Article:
The more things change, the more they will change

Well it’s that time of the year again – time to predict the decline of America. The two currently making the rounds are in The Atlantic and Foreign Policy. Everyone’s worrying about how China’s going to eclipse the USA soon, and the other members of BIC aren’t far behind. Of course, what should really matter is GDP per capita, where we’re realistically doing pretty darn well – though I still think these statistics are misleading (maybe a better calculation is here?). But in terms of world power, we’re unerringly headed down a much more multipolar path – especially if Europe can ever get its act together.

But as the Atlantic article points out, in a lot of ways we’re already doing pretty poorly. Take infrastructure, for instance; driving in San Diego often feels like you’re in a warzone with all the potholes, and the rest of California isn’t doing much better. Of course, part of this has to do with the time they were built. Go look at China’s shiny new highways in sixty years! But that’s also the problem – our infrastructure is old, and we’re not doing enough about it. And everything we need to do – improve education, stop discouraging immigration, improve our transit system – is being held back by conservative fears. Sometimes people have a hard time realizing they’re not as great as they think they are.

But nothing ever stays the same; everyone likes to talk about how people said the same things about Japan twenty years ago, and look how that turned out. Of course, they’re assuming that we’re not going to be the ones making the mistake this time, but on the broader point they’re right. The future is never how you predict it will be. There’s one thing that will remake the world in ways that we can’t imagine, and no one’s thinking about the consequences of it: artificial intelligence.

No, I’m not talking about the talking robot, super-intelligent type of AI. I’m talking about the kind we have now. The boring kind. The kind that can beat grandmasters at chess, clean your carpets, and find answers to your questions. How many people are really aware of how large of a paradigm shift this will be? What happens when we can automate intelligent work? Plenty of financial services are already done by computer – and can dominate slower, human-based stock investing techniques. There’s plenty of chatter about news aggregators that can read clips of information on the internet and actually write news stories – so long news journalists. People will still clearly be employed in the future, my point is that things are going to change so dramatically, how can we begin to predict what will be happening in the world in the next fifty years?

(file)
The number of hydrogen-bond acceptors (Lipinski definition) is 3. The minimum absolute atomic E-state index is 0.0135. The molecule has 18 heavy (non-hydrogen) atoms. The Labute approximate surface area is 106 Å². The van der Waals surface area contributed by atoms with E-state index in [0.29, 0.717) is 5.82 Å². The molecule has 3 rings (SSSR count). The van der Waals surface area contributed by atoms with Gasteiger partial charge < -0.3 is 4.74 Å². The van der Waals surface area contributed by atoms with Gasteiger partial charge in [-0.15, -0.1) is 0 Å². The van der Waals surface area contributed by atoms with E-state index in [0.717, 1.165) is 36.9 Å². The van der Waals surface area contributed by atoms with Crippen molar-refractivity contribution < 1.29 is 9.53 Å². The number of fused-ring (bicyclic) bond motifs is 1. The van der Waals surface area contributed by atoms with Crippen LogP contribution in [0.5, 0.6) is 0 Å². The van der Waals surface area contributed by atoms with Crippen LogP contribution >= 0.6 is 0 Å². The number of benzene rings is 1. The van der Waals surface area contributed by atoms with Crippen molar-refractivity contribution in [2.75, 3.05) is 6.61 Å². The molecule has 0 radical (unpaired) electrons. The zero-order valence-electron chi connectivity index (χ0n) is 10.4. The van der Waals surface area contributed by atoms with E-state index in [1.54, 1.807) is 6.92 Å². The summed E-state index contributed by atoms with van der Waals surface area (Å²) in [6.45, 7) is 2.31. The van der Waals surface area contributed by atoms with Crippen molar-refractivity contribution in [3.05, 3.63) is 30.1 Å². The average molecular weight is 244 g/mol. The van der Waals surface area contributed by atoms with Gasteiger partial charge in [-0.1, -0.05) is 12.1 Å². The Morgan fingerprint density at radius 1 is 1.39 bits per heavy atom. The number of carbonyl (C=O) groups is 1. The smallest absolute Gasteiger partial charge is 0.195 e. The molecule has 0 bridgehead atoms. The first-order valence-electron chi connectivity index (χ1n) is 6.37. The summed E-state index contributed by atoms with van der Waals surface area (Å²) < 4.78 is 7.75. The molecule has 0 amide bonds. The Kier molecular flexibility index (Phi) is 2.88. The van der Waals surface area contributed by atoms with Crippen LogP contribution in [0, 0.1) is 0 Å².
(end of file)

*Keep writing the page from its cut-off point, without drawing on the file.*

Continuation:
[Photo from here]

Dystopias, today

This cartoon describing the difference between Huxley’s A Brave New World and Orwell’s 1984 makes me rethink how I feel about them. It’s eerie how little of Orwell’s vision has come to pass – despite, or perhaps because of, how much it scares us and has entered into our consciousness – and how much of Huxley’s vision has. The precursor to both of these books, Yevgeny Zamyatin’s We has shades of both; Orwell and Huxley took different threads and ran with them in different directions. His book is the worst prediction (a mix between 1984, A Brave New World, and THX 1138), but possibly worth rereading to mine for ideas. As we proceed into the future, maybe the question is – how much of a dystopia is A Brave New World, really?

Or have I just not read that book in a really, really long time?

Fuck it, I’m going to mars


People like to ask, “Why did you go into science?” The banal answer is always, “I wanted to know how things work” or “I want to understand the truth of nature” or some such. But that’s all a lie! Because these pictures here are really why I wanted to go into science. They were in some textbook or encyclopedia or something that I had when I was in elementary school, and I would often daydream in class about being off in space, working on the colonies.

Explosions in the Sky – Glittering Blackness [mediafire]

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